Ojibwe specifically, and animists generally, accept and treat as persons everything they encounter that acts like a person—regardless of its nature. This includes humans, but it also includes animals, plants, and even some rocks, weather systems, stories, and so forth. In this understanding, recognizing persons has much more importance than the objective state of “being” a person. Ultimately, existentialist and post-modern skepticism proves difficult to entirely refute; we cannot know anything beyond our own experience, not even the personhood of other human beings. True communication always eludes us. All communication proves imperfect and fallible. The escape from this spiral of existential doubt exists only in empathy. Only empathy allows us to recognize the personhood even of other humans. When we draw our circle of empathy too close, and withhold the recognition of personhood from those who deserve it, we call such a person a sociopath.
From the “old growth” perspective, a fairly good description of civilization would focus on the systematic normalization of sociopathy. Our attitudes towards deforestation, the environment, pharmaceuticals, mass extinction, global climate change and a host of interrelated issues all contribute ot the overall picture of a sociopath. According to Jean Piaget, animism and the &ldquoathetic fallacy” represent cognitive deficits that children grow out of. Without anyone to tell them so, “old growth” cultures encountered other-than-human persons and treated them as such. Plants can recognize their family; they communicate with each other and with other species, both plant and animal; they experience stress; in short, they act like people. To not recognize that requires specific and significant effort. We must methodically train our children to withhold their empathy, or they will continue treating all manner of non-human things as people. Animism comes from humanity’s natural condition; we have to teach anything else.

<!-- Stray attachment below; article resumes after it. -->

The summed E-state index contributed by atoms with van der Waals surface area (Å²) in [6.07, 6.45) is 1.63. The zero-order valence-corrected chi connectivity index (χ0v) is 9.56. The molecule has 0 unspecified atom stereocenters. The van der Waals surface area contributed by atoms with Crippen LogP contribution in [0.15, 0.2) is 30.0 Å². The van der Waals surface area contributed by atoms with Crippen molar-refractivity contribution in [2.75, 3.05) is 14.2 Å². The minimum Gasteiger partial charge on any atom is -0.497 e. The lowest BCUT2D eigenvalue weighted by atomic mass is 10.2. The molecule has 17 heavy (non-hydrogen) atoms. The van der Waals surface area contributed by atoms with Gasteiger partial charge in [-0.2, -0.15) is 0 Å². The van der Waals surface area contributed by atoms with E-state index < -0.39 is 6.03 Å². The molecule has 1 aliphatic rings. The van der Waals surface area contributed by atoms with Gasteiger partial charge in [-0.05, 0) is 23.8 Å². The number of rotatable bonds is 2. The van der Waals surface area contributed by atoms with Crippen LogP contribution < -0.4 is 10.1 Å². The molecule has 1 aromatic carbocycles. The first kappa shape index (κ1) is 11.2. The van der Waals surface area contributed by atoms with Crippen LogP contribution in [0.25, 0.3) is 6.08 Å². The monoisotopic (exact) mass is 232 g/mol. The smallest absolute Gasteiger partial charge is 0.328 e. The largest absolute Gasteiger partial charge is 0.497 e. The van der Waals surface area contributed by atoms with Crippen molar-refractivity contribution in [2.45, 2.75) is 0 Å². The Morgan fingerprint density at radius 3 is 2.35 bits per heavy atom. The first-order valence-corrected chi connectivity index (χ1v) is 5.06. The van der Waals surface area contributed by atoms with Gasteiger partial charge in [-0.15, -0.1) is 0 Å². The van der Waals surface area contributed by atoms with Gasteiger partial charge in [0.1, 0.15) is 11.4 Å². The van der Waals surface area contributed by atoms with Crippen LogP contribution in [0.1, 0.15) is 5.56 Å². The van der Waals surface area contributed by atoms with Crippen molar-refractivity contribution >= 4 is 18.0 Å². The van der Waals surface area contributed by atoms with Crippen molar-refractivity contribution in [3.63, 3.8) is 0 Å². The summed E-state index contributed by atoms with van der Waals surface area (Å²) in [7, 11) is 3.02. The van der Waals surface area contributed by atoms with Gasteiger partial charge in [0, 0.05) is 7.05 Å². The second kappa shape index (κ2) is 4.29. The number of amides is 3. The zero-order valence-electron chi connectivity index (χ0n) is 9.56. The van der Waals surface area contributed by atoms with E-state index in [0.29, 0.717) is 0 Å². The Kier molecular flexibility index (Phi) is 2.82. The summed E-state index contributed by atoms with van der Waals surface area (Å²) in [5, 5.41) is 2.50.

By withholding our empathy, we act like sociopaths. If we trust our sensuous experience of the world, the way the world presents itself to our senses, then the personhood of plants becomes self-evident. They act like people, as we can plainly see. So why would we not treat them as people?
The Animal’s Dilemma
The animal kingdom evolved on top of the plant world; the bottom of the animal food chain, herbivores, simply eats plants. Carnivores eat them. That forms trophic levels, as energy flows up and down, but in the end, the world belongs primarily to plants. Animals, one might say, simply exist as plants by other means.
If we recognize the personhood of plants, then we throw ethical vegetarianism into crisis. Peter Singer provided the philosophical basis of much of the animal rights movement by his argument that because animals can suffer, causing their suffering entails a moral cost. Thus, we should prefer vegetarianism on ethical grounds, because vegetarianism causes less suffering.
Yet we have seen that plants experience stress. Having never experienced life as a plant, none of us can say what that feels like, even though an exercise of basic empathy makes it as clear as the suffering of other animals. Stress arises in animal bodies as a flood of cortisol. We see very similar responses in plants under stress—as animals eat them, or they dry up, or otherwise suffer. We can empathize more easily with animals, because we have experienced that flood of cortisol and understand t not just as a chemical reaction, but as an emotion. Why should empathy not suffice to recognize that simply changing the particular chemicals in a different form of life makes it substantially (or, more to the point, ethically) different? The experience no doubt differs, as the whole plant experience of the world must radically differ from our own, but we can still empathize, and we can still recognize that whatever form it takes, the plant obviously still suffers.